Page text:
News / Asia

Increasing Tajikistan Violence Worries Neighbors

James Brooke

A deadly ambush in a remote Tajikistan valley in Central Asia is sending shock waves all the way to Moscow.  

Helicopter gun ships thundered up valleys of the Pamir mountains looking for Islamic guerrillas who ambushed a military convoy, killing 25 soldiers and wounding another 20.  But this military search and destroy operation was not in Afghanistan, it was in its normally quiet northern neighbor, Tajikistan.

Observers worry that Afghanistan's deadly mix of Islamic fundamentalism and drug trading is spilling into Tajikistan, the poorest of the five Central Asian nations that once were Soviet republics.

Professor Kevin Jones has traveled extensively through Tajikistan:

"These are still incredibly porous borders, and there are numerous places where it is quite easy for groups, organizations, individuals, to cross," said Kevin Jones. "So the ability to move from northern Afghanistan to parts of eastern Tajikistan, to parts of southern Tajikistan is quite easy."

India, Russia and the United States have large military aid missions in Tajikistan, a mountainous nation of seven-million people long seen as a quiet backwater compared to Afghanistan.  But Tajikistan has seen its most violent month of terrorism since a civil war ended in 1997.

On August 22, 25 militants linked to al-Qaida killed six prison guards and broke out of jail in Dushanbe, the capital.  With the violence taking place down the street from the presidential palace, Tajik President Emomali Rakhmon reacted by purging the entire leadership of his security forces.

Within days, a suicide bomber killed two policemen and wounded 25 at a police station in Northern Tajikistan and a bomb in a Dushanbe night club, wounded six patrons.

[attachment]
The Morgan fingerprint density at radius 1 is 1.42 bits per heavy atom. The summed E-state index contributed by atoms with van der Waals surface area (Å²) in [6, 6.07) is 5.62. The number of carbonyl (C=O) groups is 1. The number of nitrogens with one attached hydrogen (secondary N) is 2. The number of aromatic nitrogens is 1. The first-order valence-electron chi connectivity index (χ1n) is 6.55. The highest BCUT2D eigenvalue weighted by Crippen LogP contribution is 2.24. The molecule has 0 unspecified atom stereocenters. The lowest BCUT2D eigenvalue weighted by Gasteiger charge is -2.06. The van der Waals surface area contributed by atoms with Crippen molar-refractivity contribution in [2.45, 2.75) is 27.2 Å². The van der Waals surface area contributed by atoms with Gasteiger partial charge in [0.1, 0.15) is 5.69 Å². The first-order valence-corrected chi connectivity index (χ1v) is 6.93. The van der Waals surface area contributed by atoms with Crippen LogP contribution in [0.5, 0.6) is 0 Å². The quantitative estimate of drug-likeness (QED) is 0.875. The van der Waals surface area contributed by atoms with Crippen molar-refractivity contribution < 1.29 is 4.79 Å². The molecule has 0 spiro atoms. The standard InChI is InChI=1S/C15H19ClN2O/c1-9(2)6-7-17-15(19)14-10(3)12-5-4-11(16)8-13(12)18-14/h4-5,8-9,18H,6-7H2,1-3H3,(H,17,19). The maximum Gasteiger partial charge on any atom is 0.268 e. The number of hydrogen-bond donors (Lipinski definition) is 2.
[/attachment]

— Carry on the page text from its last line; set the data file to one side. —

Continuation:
Behind the attacks appears to be a loose coalition of old commanders from Tajikstan's civil war - and a new generation.  

International Crisis Group Central Asia analyst Paul Quinn Judge watches from neighboring Kyrgyzstan .

"There is a new generation of Islamists," said Paul Quinn Judge. "People who do not see that the state is offering them any role in life in Tajikistan, and who are looking at what is happening in Afghanistan, and I suspect in the North Caucasus, and seeing that as the real model for them."

For Russia, the former colonial power, the mix of poverty and fundamentalism is seen as increasingly dangerous.

Since Tajikistan became independent almost 20 years ago, the Russian population has dropped by 90 percent, Russian has been dropped as an official language, the construction of mosques has boomed, and the use of sharia, or religious law, has spread.  Saudi money in Dushanbe is financing construction of the largest mosque in Central Asia.  

Russian observers warn the total "Islamization of Tajik society" will have echoes in Russia, home to one million Tajik migrant workers.  

The head of research at the Russian Foreign Ministry's Diplomatic Academy, Yevgeny Bazhanov, warns Islamic radicalism could spread through Central Asia into Russia.

"If they prevail in Tajikistan and other areas, those countries are our close neighbors," said Yevgeny Bazhanov. "There are a lot of Russians, ethnic Russians, living  there.  We have huge economic interests there.  We have security interests there.  Not only because they are close the Russian borders, and we to have trade with those countries, trade with China through that countries, we have trade with India.  But it is a security challenge, because some of those groups have clear religious purpose to spread extreme religious Islam from Central Asia to various parts of Russia."

In a view increasingly voiced in Moscow, this top-ranking Russian diplomat said Russia, the United States, and China should work together to prevent Islamic extremism from spreading north from Afghanistan.   

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